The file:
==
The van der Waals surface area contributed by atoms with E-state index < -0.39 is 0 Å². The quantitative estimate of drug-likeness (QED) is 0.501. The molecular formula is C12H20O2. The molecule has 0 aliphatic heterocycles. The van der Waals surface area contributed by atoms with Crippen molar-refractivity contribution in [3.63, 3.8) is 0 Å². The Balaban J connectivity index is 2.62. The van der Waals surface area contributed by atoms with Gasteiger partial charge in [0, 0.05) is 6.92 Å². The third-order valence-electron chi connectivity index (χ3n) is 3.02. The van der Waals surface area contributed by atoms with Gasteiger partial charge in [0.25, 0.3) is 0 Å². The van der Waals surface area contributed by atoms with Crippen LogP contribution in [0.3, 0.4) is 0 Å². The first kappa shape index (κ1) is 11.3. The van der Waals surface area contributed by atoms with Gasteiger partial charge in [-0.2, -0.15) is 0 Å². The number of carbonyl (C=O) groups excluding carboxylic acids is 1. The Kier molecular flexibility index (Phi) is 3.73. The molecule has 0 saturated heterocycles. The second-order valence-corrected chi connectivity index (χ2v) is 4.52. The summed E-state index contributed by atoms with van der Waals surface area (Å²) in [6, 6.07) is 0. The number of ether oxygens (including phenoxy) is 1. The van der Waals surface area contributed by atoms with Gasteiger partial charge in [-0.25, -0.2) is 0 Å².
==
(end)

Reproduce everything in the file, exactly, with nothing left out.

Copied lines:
The van der Waals surface area contributed by atoms with E-state index < -0.39 is 0 Å². The quantitative estimate of drug-likeness (QED) is 0.501. The molecular formula is C12H20O2. The molecule has 0 aliphatic heterocycles. The van der Waals surface area contributed by atoms with Crippen molar-refractivity contribution in [3.63, 3.8) is 0 Å². The Balaban J connectivity index is 2.62. The van der Waals surface area contributed by atoms with Gasteiger partial charge in [0, 0.05) is 6.92 Å². The third-order valence-electron chi connectivity index (χ3n) is 3.02. The van der Waals surface area contributed by atoms with Gasteiger partial charge in [0.25, 0.3) is 0 Å². The van der Waals surface area contributed by atoms with Crippen LogP contribution in [0.3, 0.4) is 0 Å². The first kappa shape index (κ1) is 11.3. The van der Waals surface area contributed by atoms with Gasteiger partial charge in [-0.2, -0.15) is 0 Å². The number of carbonyl (C=O) groups excluding carboxylic acids is 1. The Kier molecular flexibility index (Phi) is 3.73. The molecule has 0 saturated heterocycles. The second-order valence-corrected chi connectivity index (χ2v) is 4.52. The summed E-state index contributed by atoms with van der Waals surface area (Å²) in [6, 6.07) is 0. The number of ether oxygens (including phenoxy) is 1. The van der Waals surface area contributed by atoms with Gasteiger partial charge in [-0.25, -0.2) is 0 Å².